"This is not the ideal solution to say the least," said Friedman in response to a question from Chairwoman Mary Pat Hancock. "I certainly don't want to be in a position of competing with Ed (Minardo) to provide these services.

"This is not something I want to do. My position is that Genesee Justice should remain intact. That is best for the county in the long run and the best way to keep costs down."

Legislators balked at acting on Minardo's proposal with key questions still unanswered. And more than one person said they couldn't support it unless it could be made "budget neutral," meaning Minardo's plan needs to eliminate as much expense as Gsell's proposal.

Hancock expressed both support for the idea and admiration for Minardo's self-sacrifice, but also said she felt obligated to support the directive given to Gsell in the first place.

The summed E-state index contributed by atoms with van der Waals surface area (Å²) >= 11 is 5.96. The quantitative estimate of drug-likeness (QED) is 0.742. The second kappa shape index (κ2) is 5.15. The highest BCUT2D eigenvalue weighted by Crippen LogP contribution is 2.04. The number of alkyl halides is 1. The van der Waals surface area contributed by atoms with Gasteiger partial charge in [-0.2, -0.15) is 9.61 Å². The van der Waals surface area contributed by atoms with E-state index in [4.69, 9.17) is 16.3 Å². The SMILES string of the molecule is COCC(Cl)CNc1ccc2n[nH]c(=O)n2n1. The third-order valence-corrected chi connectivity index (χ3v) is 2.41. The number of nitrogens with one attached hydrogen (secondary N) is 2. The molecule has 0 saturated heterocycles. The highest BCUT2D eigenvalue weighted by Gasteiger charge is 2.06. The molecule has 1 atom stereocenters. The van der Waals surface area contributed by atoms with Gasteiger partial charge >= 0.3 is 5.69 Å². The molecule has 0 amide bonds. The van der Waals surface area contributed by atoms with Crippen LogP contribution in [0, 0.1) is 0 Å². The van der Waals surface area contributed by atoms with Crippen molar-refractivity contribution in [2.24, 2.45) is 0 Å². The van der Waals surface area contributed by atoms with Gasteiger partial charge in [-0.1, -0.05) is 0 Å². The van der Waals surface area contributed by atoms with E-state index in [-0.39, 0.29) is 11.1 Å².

"The people who have come forth on this particular issue are people I respect," Hancock said. "These are people who don't usually take such strong stands on issues. I know they like us. They're not against us, but they're wondering why we're doing this. They must be right, but strangely I think I'm right."

There is no way, Hancock said, the legislature can consider a tax increase.

"We must shrink the size of government because we're a burden to our constituents," Hancock said. "We can't go back on that now."

Legislator Jay Grasso questioned the validity of the Genesee Justice program based on Minardo's proposal, saying that all of its supporters had argued that the level of service provided by Genesee Justice couldn't be diminished, but it seemed like Minardo's proposal would do just that.